Most people with young children understand the importance of planning for their care in the event of death or incapacitation. For many families, a life insurance policy and carefully crafted will may be enough to protect the children and ensure they have care and assets for the future. However, if your family includes a child with autism, Down syndrome or another serious disability, a standard last will and estate plan may not suffice.
Special needs children grow up to become special needs adults, many of whom still require daily care and support. While some may be able to live on their own with minimal outside intervention, others will require extensive support systems and even around-the-clock care. Depending of the situation, it may be in your family’s best interests to create a special needs trust to provide for and protect your child.
Special needs children and adults are at risk of abuse
If something were to happen to you, your special needs child could be at risk of abuse by caretakers. Even someone you knew and trusted could resent the work required to care for your child and lash out by becoming physically, emotionally or financially abusive. Some people may abuse a position of trust, such as caretaker or guardian, for their own benefit, using up resources intended for your child.
People with special needs may not have the ability to detect this abuse or speak out in their own defense if they notice it. Even more sad is the fact that authorities may not listen, even if they do speak out. Creating a special needs trust, with careful consideration for who will serve as trustee, is one way to try to ensure that your child is not needlessly at risk for abuse or mistreatment.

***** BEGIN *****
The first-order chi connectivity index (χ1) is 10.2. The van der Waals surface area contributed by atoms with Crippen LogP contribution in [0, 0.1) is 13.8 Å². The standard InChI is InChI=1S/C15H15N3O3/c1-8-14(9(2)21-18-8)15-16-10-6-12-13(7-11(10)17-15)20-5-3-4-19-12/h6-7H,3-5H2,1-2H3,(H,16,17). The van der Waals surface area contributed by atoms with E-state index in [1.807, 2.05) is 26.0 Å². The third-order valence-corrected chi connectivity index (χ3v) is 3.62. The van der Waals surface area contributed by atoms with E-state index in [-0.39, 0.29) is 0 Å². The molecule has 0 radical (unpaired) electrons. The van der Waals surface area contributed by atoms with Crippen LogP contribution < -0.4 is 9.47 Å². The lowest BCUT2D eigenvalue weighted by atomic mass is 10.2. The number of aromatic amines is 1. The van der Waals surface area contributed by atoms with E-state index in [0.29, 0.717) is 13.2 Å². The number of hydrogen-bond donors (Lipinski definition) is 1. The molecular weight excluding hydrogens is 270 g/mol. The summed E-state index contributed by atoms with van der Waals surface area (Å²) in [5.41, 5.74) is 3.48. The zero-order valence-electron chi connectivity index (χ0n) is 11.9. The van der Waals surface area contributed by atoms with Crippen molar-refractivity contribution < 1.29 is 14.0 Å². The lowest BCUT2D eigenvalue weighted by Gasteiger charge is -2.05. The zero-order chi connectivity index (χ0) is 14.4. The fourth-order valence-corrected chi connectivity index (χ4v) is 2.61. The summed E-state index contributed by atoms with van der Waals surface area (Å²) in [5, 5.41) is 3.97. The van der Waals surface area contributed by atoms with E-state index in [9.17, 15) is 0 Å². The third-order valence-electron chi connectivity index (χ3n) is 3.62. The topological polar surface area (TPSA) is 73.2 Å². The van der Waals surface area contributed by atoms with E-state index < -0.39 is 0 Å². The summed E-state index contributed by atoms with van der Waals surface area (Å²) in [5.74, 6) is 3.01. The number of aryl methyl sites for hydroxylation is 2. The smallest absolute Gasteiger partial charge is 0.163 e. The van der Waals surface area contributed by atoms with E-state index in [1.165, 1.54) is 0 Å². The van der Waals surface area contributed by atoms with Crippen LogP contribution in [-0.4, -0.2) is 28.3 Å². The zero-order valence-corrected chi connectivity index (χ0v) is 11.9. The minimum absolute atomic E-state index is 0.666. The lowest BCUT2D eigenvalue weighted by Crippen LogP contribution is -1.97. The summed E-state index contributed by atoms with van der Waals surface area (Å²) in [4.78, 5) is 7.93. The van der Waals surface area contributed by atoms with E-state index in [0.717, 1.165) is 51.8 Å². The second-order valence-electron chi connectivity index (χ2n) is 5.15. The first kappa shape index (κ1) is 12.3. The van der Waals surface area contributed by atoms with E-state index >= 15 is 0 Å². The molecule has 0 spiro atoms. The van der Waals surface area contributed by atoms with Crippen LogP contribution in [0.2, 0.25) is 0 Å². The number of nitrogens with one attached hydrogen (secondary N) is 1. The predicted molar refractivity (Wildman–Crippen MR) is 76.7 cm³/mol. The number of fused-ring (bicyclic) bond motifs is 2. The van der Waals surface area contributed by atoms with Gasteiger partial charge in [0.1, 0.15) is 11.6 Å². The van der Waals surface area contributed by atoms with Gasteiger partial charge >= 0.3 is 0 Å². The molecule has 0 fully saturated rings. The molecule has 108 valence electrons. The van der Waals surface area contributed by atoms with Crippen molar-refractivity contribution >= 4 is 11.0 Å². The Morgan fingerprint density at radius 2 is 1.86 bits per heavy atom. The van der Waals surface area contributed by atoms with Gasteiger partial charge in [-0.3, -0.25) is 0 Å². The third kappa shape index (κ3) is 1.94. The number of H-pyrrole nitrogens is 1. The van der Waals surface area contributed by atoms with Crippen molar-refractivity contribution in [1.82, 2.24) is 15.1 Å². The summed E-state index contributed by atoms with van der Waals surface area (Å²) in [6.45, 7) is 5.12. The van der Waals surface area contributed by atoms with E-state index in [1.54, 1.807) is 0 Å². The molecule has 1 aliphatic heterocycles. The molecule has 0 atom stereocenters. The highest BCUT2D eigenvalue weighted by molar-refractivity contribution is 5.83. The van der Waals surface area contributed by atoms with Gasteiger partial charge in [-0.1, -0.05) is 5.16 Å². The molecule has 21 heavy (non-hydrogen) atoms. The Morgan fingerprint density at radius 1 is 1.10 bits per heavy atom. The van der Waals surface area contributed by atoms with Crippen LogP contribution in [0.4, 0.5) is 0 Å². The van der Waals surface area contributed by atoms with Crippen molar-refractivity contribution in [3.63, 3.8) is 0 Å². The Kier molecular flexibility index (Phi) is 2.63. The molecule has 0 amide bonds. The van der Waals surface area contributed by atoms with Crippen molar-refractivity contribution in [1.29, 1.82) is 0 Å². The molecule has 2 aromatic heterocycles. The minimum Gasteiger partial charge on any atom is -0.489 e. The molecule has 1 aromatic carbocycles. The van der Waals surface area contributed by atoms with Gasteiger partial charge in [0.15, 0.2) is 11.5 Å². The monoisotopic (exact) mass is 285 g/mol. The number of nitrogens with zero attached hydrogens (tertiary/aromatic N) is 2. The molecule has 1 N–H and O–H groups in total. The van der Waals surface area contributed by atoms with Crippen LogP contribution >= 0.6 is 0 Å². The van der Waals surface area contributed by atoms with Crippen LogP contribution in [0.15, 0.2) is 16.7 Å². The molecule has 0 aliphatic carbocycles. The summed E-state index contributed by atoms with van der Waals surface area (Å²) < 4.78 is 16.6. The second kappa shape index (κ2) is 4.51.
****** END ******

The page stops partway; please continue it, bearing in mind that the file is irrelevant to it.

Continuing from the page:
A special needs trust could protect and provide for your special needs heir
There are many possible benefits to creating a trust as part of your estate plan, which is one reason why there are many kinds of trusts. A special needs trust can serve several purposes. First, it could reduce the financial strain of a lump-sum inheritance. It could address risks that your estate could push your child out of the income and asset brackets for state health insurance and care.
Your special needs heir may also struggle with financial management. A trust can allow you to limit how much someone can withdraw and what the funds may be used for. Other benefits of a trust could include limiting tax liabilities and even helping your child stay in the family home while receiving aid for medical care. Placing your home in the trust is one way to try to protect your child and ensure there are sufficient supports in place for when you pass on.
You may also decide to appoint more than one trustee to help ensure that no one takes advantage of your child. A trust could empower your special needs child to live an independent future while providing you with the peace of mind that comes with proper planning for the future.